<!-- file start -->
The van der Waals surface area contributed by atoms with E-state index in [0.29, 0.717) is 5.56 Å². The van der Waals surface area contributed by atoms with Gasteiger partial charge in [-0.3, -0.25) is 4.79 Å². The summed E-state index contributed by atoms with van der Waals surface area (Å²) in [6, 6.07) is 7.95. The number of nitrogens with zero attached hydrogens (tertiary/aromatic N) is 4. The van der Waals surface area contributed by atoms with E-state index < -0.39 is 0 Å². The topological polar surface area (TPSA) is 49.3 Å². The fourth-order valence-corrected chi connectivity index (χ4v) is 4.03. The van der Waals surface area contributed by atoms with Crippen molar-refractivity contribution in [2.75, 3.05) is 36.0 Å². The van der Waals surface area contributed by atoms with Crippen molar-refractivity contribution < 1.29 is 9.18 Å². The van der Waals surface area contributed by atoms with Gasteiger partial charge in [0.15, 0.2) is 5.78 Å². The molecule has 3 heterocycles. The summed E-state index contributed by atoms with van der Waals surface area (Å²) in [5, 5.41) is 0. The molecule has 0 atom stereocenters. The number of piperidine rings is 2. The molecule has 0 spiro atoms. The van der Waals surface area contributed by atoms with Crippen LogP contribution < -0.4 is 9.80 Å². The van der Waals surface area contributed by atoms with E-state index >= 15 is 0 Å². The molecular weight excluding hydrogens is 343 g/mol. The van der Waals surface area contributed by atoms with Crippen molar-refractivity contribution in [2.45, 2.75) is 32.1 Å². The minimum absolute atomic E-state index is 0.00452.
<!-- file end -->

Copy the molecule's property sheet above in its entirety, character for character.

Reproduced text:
The van der Waals surface area contributed by atoms with E-state index in [0.29, 0.717) is 5.56 Å². The van der Waals surface area contributed by atoms with Gasteiger partial charge in [-0.3, -0.25) is 4.79 Å². The summed E-state index contributed by atoms with van der Waals surface area (Å²) in [6, 6.07) is 7.95. The number of nitrogens with zero attached hydrogens (tertiary/aromatic N) is 4. The van der Waals surface area contributed by atoms with E-state index < -0.39 is 0 Å². The topological polar surface area (TPSA) is 49.3 Å². The fourth-order valence-corrected chi connectivity index (χ4v) is 4.03. The van der Waals surface area contributed by atoms with Crippen molar-refractivity contribution in [2.75, 3.05) is 36.0 Å². The van der Waals surface area contributed by atoms with Crippen molar-refractivity contribution < 1.29 is 9.18 Å². The van der Waals surface area contributed by atoms with Gasteiger partial charge in [0.15, 0.2) is 5.78 Å². The molecule has 3 heterocycles. The summed E-state index contributed by atoms with van der Waals surface area (Å²) in [5, 5.41) is 0. The molecule has 0 atom stereocenters. The number of piperidine rings is 2. The molecule has 0 spiro atoms. The van der Waals surface area contributed by atoms with Crippen LogP contribution < -0.4 is 9.80 Å². The van der Waals surface area contributed by atoms with E-state index >= 15 is 0 Å². The molecular weight excluding hydrogens is 343 g/mol. The van der Waals surface area contributed by atoms with Crippen molar-refractivity contribution in [2.45, 2.75) is 32.1 Å². The minimum absolute atomic E-state index is 0.00452.